Your basketball season has been a lot of fun, and you were especially happy to have Mubby and Skittergramps attend a game this week.  You played so well—you hustled in your typically high-energy way, you defended, you assisted, and you even made a basket.  Your team has gotten a lot better, and I know your dad is really proud to be your coach.  I wish I’d been able to watch more, but keeping Callum from running onto the court is a lot of work.  I saw more than I got to the other time I attended your game, because Mubby took Callum part of the time.  I definitely saw your sweaty curls and red cheeks flushed with exhaustion and happiness.

The recent warm weather has given us all a boost, though it’s tinged with the despairing fact that it may well be a product of climate change.  Every day it seems like there’s more disheartening news both from our state and national capitals.  As a pretty privileged family, it’s easy to feel insulated from the blows that many of our neighbors and fellow Americans are feeling, but one of these days it will be us.  I don’t know if it will be due to cuts to the public education system, threats to our natural resources, or just the deepening gloom that comes from reading scary news day after day.  It’s taken a toll on me, I know.  I’m sure I’ve been crabbier than usual, and part of that is the usual gloom that comes with winter.  We’re heading to Nashville in a couple of weeks, and a trip is always a good pick-Mom-up.  You’re excited to listen to audiobooks in the car and play baseball and basketball with your cousin.  I’m excited to shop at Publix.  I love Publix.

I also love you, more than Publix, even.  I was thinking recently about crying out of joy, which is kind of a funny thing to do, but I do it at pretty much every wedding I attend.  That’s usually just a watery eye and sniffle kind of thing, but I absolutely remember a time about six years ago when I sobbed for joy.  I was pregnant with you, and without getting too graphic here, I had reason to fear that I might be having a miscarriage.  We went to the hospital, and the medical staff hooked me up to the ultrasound machine.  I had steeled myself for bad news, trying to be stoic and accepting.  The blurry picture came onto the monitor.  I have a great respect for ultrasound technicians, because I have no idea how they can make any sense out of those blobs.  But even I could tell that the fluttering little pulse on that screen was a heartbeat, and it meant that you were okay.  That moment was the purest sob-for-joy I’ve ever felt.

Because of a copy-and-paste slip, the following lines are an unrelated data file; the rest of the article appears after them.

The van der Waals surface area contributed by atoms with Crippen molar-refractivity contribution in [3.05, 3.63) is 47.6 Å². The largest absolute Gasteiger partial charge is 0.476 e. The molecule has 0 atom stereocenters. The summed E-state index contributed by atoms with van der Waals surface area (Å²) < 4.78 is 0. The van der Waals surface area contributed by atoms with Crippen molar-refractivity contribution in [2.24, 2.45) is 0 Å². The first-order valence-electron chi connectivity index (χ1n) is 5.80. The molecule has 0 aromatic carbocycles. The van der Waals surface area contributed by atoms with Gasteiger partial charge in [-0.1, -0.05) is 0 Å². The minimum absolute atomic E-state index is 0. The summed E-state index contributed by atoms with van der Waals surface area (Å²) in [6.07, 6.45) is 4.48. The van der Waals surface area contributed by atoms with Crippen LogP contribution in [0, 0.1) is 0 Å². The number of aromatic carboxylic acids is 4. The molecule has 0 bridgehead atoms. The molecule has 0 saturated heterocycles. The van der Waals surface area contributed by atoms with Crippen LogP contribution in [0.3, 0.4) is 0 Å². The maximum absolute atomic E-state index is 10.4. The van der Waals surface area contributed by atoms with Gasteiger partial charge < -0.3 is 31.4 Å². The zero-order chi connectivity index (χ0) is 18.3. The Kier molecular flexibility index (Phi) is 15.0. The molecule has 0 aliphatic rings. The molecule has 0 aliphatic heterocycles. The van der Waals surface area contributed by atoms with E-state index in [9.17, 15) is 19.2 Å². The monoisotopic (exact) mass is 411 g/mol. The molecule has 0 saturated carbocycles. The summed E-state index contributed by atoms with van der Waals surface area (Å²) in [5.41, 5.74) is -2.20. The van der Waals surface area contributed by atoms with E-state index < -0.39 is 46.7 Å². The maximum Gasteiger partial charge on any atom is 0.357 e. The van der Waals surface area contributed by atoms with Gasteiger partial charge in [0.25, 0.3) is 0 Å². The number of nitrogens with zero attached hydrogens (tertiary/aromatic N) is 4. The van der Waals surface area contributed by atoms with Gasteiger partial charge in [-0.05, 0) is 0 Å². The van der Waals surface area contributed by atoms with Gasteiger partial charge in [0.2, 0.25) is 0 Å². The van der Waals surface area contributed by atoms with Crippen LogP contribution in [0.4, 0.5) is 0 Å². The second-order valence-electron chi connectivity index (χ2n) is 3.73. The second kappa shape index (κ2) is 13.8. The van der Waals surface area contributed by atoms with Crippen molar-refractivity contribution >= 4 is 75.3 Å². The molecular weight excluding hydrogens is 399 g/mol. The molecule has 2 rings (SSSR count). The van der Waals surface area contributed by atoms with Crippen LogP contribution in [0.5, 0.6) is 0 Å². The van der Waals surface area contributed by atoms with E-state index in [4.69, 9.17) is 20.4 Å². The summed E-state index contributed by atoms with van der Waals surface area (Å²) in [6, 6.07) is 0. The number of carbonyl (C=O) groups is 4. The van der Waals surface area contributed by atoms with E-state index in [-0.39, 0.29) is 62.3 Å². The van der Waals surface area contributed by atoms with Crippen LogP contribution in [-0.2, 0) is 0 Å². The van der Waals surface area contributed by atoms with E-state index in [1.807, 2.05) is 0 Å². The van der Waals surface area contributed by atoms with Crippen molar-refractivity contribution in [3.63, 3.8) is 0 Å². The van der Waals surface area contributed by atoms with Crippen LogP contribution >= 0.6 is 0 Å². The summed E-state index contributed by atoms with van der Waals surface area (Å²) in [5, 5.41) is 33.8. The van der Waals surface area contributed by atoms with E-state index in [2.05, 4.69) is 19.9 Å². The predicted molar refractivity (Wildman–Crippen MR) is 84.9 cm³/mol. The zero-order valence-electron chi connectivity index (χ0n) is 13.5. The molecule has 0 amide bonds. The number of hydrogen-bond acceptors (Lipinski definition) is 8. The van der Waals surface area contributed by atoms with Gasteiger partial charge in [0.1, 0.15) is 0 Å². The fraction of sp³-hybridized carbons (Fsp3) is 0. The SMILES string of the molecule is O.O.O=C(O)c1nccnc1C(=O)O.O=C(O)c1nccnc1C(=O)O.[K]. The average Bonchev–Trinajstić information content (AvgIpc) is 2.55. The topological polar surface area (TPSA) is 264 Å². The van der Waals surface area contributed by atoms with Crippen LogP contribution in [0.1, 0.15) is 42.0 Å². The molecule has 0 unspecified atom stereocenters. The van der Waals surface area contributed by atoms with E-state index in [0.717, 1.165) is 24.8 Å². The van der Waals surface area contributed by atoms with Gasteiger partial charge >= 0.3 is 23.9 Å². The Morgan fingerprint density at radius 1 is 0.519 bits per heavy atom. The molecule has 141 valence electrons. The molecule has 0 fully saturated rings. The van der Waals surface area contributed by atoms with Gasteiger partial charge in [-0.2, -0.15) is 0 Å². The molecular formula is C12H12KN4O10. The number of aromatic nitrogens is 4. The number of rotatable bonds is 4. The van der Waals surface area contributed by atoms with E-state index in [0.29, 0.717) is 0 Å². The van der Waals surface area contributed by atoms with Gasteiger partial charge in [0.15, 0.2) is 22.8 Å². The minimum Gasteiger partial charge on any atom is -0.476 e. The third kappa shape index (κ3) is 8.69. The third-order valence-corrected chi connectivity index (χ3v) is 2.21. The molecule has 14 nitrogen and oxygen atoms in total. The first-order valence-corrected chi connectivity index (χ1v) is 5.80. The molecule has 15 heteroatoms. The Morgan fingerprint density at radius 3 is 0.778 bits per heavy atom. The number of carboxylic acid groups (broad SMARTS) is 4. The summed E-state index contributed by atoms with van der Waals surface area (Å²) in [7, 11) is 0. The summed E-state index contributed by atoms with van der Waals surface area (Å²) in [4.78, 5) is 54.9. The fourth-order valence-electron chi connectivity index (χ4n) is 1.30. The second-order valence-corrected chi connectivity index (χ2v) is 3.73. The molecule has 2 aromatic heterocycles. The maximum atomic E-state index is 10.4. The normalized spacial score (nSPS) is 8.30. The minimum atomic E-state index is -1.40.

Medical situations are often vulnerable ones for the patient, and I’m a person who works hard to keep calm and preserve her dignity.  At that moment, I didn’t worry about my dignity at all.  It’s a good thing they stock those rooms with Kleenexes.  I would have gotten tears and snot all over your dad’s shirt, otherwise.

You are my heartbeat, my little Tobin:  a burst of sunshine and warmth unrelated to fossil fuel abuse.  Let’s jump into spring together.

Love,

Mommy

 

Save

1/23/2017

The Tobin Times #65

Filed under: — Aprille @ 3:39 pm

Dear Tobey-tobes,

Winter is tough for a wiggly young person such as yourself.  You’re an energetic guy, and we do our best to help you get your energy out with dance parties (recent hits:  “Billie Jean,” “Uptown Funk,” “All About that Bass”), and you just started basketball.  Your dad is your coach, and have been so excited to get started.  You’ve only had one practice so far, but you really enjoy wearing special shoes and athletic shorts.  You’re looking forward to working on skills beyond dribbling.  Your dad told me that after practice last week, you said to him, “I liked playing basketball, but I also liked having time with you.”  Things like that make it worth being on my own with the other guys on basketball practice nights.

You are such a kind little boy.  I can always count on you to share a treat with Callum, or to give me a hug or a kind word.  You’re quick to defend your special people:  I was telling you that one of Donald Trump’s worst qualities is that he throws a tantrum every time he gets a little bit upset.  Callum was overtired one day and throwing a fit over something small, and I said, “Callum, stop being a Trump.”  You got so offended.  You hugged him and said, “Callum’s not like Trump.  He’s a good boy.”  That’s especially impressive considering that Callum loves to grab big handfuls of your hair.  Your curls are pretty irresistible.

You’re doing fine at KinderFarm, though I think you’ll be happy when it’s time for kindergarten.  We have kindergarten registration coming up in the beginning of March, and you’re excited to go to the same school as Miles.  You really want to walk home from school with him, just the two of you.  I know you guys could handle it—you have a good sense of direction, and Miles has been doing it for months now.  Still, I like walking up the hill to get you, especially on nice days.